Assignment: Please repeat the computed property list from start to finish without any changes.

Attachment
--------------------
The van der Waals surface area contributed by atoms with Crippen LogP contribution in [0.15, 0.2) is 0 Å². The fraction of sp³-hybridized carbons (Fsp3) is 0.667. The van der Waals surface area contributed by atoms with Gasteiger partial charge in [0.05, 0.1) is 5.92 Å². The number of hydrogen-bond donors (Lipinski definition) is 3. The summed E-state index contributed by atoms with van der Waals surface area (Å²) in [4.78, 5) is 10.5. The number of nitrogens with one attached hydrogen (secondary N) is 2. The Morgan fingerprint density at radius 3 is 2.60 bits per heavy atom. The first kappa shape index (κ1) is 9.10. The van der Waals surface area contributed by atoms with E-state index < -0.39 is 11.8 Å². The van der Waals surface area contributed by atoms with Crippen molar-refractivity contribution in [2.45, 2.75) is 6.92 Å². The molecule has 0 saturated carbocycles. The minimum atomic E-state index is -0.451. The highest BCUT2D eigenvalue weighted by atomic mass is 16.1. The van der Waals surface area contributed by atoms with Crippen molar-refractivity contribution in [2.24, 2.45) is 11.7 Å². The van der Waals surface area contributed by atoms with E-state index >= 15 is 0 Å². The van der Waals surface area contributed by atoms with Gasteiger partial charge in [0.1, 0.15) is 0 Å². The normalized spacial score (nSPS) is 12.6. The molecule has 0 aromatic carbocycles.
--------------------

The van der Waals surface area contributed by atoms with Crippen LogP contribution in [0.15, 0.2) is 0 Å². The fraction of sp³-hybridized carbons (Fsp3) is 0.667. The van der Waals surface area contributed by atoms with Gasteiger partial charge in [0.05, 0.1) is 5.92 Å². The number of hydrogen-bond donors (Lipinski definition) is 3. The summed E-state index contributed by atoms with van der Waals surface area (Å²) in [4.78, 5) is 10.5. The number of nitrogens with one attached hydrogen (secondary N) is 2. The Morgan fingerprint density at radius 3 is 2.60 bits per heavy atom. The first kappa shape index (κ1) is 9.10. The van der Waals surface area contributed by atoms with E-state index < -0.39 is 11.8 Å². The van der Waals surface area contributed by atoms with Crippen molar-refractivity contribution in [2.45, 2.75) is 6.92 Å². The molecule has 0 saturated carbocycles. The minimum atomic E-state index is -0.451. The highest BCUT2D eigenvalue weighted by atomic mass is 16.1. The van der Waals surface area contributed by atoms with Crippen molar-refractivity contribution in [2.24, 2.45) is 11.7 Å². The van der Waals surface area contributed by atoms with E-state index >= 15 is 0 Å². The van der Waals surface area contributed by atoms with Gasteiger partial charge in [0.1, 0.15) is 0 Å². The normalized spacial score (nSPS) is 12.6. The molecule has 0 aromatic carbocycles.